What Do You Say to Your Loved One With Alzheimer’s Disease?

We moved recently, and we have to start over with all of our medical care. I had finally gotten comfortable with our doctors in Buffalo after a few false starts. Now we are starting from scratch to develop the wrap-around type of care that we will need. My adult kids need doctors, my husband and I do, too. You are supposed to put on your oxygen mask first, or you will be no good to anyone else.

Mama needs a whole team.

Does she have "dementia"?

I got a recommendation for a primary doctor from mom's podiatrist whose office I saw as I drove by. He was close and had good Yelp reviews. We got her toenails cut. First things first. So, not quite a referral. It's hard to start over medically when you move. He gave us the name of his doctor, who turned out to be accepting new patients.

I was dreading one question from this new doctor. Does she have Alzheimer's disease? Does she have "dementia"?

Either of those would be potentially devastating to my mother. She doesn't live in that world. She expressed concern years ago that she hoped she didn't get that. We have been honest with her.

There is shrinkage in her brain. She forgets. She has trouble word-finding. She knows all of that. She has been told all of that. She lives it. But the labels are another thing.

Talking about dementia

I gave the doctor her list of medications. It's on my phone, so he could clearly read my notes, input it into mom's chart, and the dosages too. He thanked me for that.

Then the question suddenly came when he saw the memantine on the list, "Does she have dementia?" What popped out of my mouth was, "Yeah, a little bit!"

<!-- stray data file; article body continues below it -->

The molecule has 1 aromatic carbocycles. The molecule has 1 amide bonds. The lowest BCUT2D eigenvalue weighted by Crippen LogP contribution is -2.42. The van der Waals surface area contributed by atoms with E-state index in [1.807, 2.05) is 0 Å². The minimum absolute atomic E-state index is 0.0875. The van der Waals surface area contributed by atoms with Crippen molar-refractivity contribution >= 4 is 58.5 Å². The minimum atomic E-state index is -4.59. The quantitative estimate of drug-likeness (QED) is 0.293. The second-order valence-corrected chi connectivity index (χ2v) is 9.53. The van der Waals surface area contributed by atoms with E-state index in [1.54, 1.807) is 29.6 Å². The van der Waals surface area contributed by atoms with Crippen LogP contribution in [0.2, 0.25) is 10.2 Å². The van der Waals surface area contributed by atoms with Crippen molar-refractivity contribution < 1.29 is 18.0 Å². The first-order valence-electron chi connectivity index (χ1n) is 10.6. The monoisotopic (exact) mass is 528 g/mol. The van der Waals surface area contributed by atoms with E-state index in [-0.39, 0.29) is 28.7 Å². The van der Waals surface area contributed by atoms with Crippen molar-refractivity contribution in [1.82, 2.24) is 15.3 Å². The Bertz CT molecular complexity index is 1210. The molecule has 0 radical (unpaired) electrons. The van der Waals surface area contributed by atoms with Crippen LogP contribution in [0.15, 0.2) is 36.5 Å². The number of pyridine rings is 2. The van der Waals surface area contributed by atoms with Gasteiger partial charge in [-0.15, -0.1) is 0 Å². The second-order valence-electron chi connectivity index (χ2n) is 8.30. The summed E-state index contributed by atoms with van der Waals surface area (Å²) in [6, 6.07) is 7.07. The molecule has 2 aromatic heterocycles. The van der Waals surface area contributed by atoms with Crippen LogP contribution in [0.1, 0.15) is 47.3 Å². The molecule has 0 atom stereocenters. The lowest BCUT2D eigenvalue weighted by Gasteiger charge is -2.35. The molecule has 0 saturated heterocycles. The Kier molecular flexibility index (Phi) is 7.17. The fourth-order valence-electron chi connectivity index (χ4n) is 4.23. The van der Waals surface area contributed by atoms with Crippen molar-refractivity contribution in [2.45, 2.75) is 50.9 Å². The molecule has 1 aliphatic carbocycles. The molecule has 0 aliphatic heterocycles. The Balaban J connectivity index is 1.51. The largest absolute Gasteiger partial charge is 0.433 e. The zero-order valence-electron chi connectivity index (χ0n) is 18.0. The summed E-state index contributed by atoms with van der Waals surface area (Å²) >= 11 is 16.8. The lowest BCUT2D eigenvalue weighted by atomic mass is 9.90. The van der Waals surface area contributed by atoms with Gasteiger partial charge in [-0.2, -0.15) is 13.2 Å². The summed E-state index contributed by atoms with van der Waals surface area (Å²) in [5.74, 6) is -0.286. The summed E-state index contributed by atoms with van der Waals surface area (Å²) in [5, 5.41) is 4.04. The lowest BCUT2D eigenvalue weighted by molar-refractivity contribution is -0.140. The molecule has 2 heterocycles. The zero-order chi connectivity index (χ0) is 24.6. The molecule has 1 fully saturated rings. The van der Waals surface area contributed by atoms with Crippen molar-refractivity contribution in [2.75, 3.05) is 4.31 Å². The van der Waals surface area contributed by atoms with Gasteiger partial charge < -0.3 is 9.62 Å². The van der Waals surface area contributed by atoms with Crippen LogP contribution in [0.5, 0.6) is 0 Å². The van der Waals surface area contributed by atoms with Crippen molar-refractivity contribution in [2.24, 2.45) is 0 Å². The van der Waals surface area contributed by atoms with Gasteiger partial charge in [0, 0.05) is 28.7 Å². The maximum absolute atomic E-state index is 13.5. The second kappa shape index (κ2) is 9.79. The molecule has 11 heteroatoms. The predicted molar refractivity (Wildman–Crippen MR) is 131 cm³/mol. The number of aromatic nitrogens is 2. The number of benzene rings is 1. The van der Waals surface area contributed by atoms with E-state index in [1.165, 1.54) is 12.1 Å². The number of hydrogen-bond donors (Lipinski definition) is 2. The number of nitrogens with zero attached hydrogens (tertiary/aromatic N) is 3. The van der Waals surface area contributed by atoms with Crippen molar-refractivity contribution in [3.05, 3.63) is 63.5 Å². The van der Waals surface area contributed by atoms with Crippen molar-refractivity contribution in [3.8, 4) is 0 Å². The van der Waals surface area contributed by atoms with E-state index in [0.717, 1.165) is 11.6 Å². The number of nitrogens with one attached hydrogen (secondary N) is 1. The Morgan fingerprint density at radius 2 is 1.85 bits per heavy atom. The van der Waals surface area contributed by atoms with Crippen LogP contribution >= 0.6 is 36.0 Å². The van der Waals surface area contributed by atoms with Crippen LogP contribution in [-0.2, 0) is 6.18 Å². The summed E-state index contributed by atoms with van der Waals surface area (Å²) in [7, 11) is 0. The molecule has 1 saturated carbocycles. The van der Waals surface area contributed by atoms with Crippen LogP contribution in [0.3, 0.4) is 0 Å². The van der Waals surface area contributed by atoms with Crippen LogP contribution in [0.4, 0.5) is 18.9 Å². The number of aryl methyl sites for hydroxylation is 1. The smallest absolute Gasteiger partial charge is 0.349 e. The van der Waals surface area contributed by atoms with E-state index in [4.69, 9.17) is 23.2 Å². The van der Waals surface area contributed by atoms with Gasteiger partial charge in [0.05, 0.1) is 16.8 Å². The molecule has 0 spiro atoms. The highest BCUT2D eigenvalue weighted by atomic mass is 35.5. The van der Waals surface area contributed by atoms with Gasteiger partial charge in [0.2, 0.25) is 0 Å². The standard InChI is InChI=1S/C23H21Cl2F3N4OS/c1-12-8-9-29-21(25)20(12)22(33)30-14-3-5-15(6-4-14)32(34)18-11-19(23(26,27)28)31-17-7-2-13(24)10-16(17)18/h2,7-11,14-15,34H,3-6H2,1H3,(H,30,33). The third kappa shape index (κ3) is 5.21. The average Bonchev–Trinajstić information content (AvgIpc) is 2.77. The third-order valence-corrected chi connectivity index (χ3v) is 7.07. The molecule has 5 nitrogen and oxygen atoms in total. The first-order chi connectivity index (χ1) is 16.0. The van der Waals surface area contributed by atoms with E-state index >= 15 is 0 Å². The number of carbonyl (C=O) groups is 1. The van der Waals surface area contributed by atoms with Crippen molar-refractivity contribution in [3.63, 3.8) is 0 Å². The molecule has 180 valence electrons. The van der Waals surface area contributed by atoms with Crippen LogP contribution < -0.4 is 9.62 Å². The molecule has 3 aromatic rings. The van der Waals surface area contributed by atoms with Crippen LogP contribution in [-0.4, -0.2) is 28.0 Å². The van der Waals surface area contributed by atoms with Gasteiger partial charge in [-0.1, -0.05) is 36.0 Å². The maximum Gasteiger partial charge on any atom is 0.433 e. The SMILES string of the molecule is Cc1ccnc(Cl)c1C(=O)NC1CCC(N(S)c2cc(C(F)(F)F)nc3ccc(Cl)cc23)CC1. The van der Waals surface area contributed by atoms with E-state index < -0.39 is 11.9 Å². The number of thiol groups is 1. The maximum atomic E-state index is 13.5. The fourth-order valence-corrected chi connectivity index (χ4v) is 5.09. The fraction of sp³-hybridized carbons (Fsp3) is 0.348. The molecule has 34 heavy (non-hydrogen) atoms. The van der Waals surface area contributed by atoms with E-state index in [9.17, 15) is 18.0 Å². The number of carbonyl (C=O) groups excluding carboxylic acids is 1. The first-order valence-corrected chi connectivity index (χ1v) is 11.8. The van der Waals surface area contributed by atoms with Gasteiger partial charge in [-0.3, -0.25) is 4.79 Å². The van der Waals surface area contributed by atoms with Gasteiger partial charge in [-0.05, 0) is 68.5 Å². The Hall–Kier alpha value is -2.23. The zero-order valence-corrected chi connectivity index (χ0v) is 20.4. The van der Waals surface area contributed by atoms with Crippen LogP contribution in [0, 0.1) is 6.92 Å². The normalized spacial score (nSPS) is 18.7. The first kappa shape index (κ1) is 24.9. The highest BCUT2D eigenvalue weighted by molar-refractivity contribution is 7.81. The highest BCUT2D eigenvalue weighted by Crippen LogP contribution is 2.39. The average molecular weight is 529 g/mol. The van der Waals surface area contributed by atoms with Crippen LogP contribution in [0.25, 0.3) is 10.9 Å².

There, said and dealt with, more or less, like ripping a bandaid off but sort of mitigated. Sort of. I saw mom look at me out of the corner of my eye, but I didn't look back.

Did she hear him? After he left the room, she turned to me and asked, "Did he say I have dementia?" I told her it doesn't mean crazy. She's not "demented".

She has memory problems, trouble talking, and that MRI she had a while back showed shrinkage. "It's just what they call it" or something to that effect. She said ok, but that she hoped she didn't have that other kind.

Talking to a parent about dementia

I think I may have that other kind. Not really, but it is a fine line to tread between cold harsh facts and loving honesty. Truth in love, but not dumbing down. Information without crushing beneath the weight of it. That's my job as her caregiver. I can bear the weight. She doesn't need the scary label and to live in a fear realized.

That's what I get to do for her. I can support her. That's what this community can do for me. Support me as I help her. We can walk this together and make the best of it. Mama says she has had a good life. Let's keep it that way.

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